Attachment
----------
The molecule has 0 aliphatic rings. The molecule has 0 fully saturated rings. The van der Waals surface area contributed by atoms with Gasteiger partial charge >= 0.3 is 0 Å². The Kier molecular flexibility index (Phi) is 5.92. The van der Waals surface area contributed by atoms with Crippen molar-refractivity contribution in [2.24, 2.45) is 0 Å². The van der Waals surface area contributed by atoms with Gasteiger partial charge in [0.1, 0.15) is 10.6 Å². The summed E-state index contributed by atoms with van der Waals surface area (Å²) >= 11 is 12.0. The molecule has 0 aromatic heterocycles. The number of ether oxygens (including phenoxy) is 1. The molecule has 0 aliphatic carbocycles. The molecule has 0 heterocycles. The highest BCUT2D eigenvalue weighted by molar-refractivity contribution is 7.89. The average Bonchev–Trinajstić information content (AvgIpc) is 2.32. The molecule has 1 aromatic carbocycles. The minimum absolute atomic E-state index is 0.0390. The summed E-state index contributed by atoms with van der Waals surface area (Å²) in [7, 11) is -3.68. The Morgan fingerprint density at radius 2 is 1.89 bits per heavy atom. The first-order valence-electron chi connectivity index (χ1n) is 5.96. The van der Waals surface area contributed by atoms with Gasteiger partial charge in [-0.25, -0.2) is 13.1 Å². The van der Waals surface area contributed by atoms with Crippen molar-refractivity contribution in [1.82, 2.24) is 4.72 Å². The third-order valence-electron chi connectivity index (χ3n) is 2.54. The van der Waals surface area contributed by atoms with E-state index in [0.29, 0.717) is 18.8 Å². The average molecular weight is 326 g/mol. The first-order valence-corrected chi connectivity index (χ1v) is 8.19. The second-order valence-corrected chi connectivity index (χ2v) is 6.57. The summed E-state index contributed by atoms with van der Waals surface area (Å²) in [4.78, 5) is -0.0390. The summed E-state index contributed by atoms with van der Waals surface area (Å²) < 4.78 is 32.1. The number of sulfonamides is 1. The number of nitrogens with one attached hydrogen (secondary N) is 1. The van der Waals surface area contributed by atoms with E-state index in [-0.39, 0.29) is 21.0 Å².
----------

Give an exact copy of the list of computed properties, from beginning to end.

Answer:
The molecule has 0 aliphatic rings. The molecule has 0 fully saturated rings. The van der Waals surface area contributed by atoms with Gasteiger partial charge >= 0.3 is 0 Å². The Kier molecular flexibility index (Phi) is 5.92. The van der Waals surface area contributed by atoms with Crippen molar-refractivity contribution in [2.24, 2.45) is 0 Å². The van der Waals surface area contributed by atoms with Gasteiger partial charge in [0.1, 0.15) is 10.6 Å². The summed E-state index contributed by atoms with van der Waals surface area (Å²) >= 11 is 12.0. The molecule has 0 aromatic heterocycles. The number of ether oxygens (including phenoxy) is 1. The molecule has 0 aliphatic carbocycles. The molecule has 0 heterocycles. The highest BCUT2D eigenvalue weighted by molar-refractivity contribution is 7.89. The average Bonchev–Trinajstić information content (AvgIpc) is 2.32. The molecule has 1 aromatic carbocycles. The minimum absolute atomic E-state index is 0.0390. The summed E-state index contributed by atoms with van der Waals surface area (Å²) in [7, 11) is -3.68. The Morgan fingerprint density at radius 2 is 1.89 bits per heavy atom. The first-order valence-electron chi connectivity index (χ1n) is 5.96. The van der Waals surface area contributed by atoms with Gasteiger partial charge in [-0.25, -0.2) is 13.1 Å². The van der Waals surface area contributed by atoms with Crippen molar-refractivity contribution in [1.82, 2.24) is 4.72 Å². The third-order valence-electron chi connectivity index (χ3n) is 2.54. The van der Waals surface area contributed by atoms with E-state index in [0.29, 0.717) is 18.8 Å². The average molecular weight is 326 g/mol. The first-order valence-corrected chi connectivity index (χ1v) is 8.19. The second-order valence-corrected chi connectivity index (χ2v) is 6.57. The summed E-state index contributed by atoms with van der Waals surface area (Å²) in [4.78, 5) is -0.0390. The summed E-state index contributed by atoms with van der Waals surface area (Å²) < 4.78 is 32.1. The number of sulfonamides is 1. The number of nitrogens with one attached hydrogen (secondary N) is 1. The van der Waals surface area contributed by atoms with E-state index in [-0.39, 0.29) is 21.0 Å².